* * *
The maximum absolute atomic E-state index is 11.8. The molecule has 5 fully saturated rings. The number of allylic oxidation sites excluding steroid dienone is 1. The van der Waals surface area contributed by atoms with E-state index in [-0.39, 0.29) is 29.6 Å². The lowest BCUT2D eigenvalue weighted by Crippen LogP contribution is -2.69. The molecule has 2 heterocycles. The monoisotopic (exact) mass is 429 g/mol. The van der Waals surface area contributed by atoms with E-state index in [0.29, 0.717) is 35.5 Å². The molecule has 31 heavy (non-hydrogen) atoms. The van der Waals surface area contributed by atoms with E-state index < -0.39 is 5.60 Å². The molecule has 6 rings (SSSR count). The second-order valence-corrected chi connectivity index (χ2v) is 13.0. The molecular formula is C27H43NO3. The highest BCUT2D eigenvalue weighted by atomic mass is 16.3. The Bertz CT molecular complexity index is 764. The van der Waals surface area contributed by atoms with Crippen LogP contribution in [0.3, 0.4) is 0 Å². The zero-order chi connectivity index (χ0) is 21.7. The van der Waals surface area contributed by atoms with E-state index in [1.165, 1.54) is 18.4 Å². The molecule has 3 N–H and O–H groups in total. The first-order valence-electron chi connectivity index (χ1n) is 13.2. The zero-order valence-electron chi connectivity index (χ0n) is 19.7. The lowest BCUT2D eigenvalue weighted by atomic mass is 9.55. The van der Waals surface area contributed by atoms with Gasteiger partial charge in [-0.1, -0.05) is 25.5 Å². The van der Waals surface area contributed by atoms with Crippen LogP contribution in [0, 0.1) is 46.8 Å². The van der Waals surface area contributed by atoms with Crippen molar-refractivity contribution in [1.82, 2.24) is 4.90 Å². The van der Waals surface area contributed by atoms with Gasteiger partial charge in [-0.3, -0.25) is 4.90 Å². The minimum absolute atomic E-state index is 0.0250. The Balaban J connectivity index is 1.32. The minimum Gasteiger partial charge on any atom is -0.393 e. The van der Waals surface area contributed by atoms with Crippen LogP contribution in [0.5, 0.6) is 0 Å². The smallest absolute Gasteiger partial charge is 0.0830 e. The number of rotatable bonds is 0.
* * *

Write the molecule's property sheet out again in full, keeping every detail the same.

The maximum absolute atomic E-state index is 11.8. The molecule has 5 fully saturated rings. The number of allylic oxidation sites excluding steroid dienone is 1. The van der Waals surface area contributed by atoms with E-state index in [-0.39, 0.29) is 29.6 Å². The lowest BCUT2D eigenvalue weighted by Crippen LogP contribution is -2.69. The molecule has 2 heterocycles. The monoisotopic (exact) mass is 429 g/mol. The van der Waals surface area contributed by atoms with E-state index in [0.29, 0.717) is 35.5 Å². The molecule has 31 heavy (non-hydrogen) atoms. The van der Waals surface area contributed by atoms with E-state index < -0.39 is 5.60 Å². The molecule has 6 rings (SSSR count). The second-order valence-corrected chi connectivity index (χ2v) is 13.0. The molecular formula is C27H43NO3. The highest BCUT2D eigenvalue weighted by atomic mass is 16.3. The Bertz CT molecular complexity index is 764. The van der Waals surface area contributed by atoms with Crippen LogP contribution in [0.3, 0.4) is 0 Å². The zero-order chi connectivity index (χ0) is 21.7. The van der Waals surface area contributed by atoms with E-state index in [1.165, 1.54) is 18.4 Å². The molecule has 3 N–H and O–H groups in total. The first-order valence-electron chi connectivity index (χ1n) is 13.2. The zero-order valence-electron chi connectivity index (χ0n) is 19.7. The lowest BCUT2D eigenvalue weighted by atomic mass is 9.55. The van der Waals surface area contributed by atoms with Gasteiger partial charge in [-0.1, -0.05) is 25.5 Å². The van der Waals surface area contributed by atoms with Crippen LogP contribution in [0, 0.1) is 46.8 Å². The van der Waals surface area contributed by atoms with Crippen molar-refractivity contribution in [1.82, 2.24) is 4.90 Å². The van der Waals surface area contributed by atoms with Gasteiger partial charge in [-0.3, -0.25) is 4.90 Å². The minimum absolute atomic E-state index is 0.0250. The Balaban J connectivity index is 1.32. The minimum Gasteiger partial charge on any atom is -0.393 e. The van der Waals surface area contributed by atoms with Crippen LogP contribution in [0.5, 0.6) is 0 Å². The smallest absolute Gasteiger partial charge is 0.0830 e. The number of rotatable bonds is 0.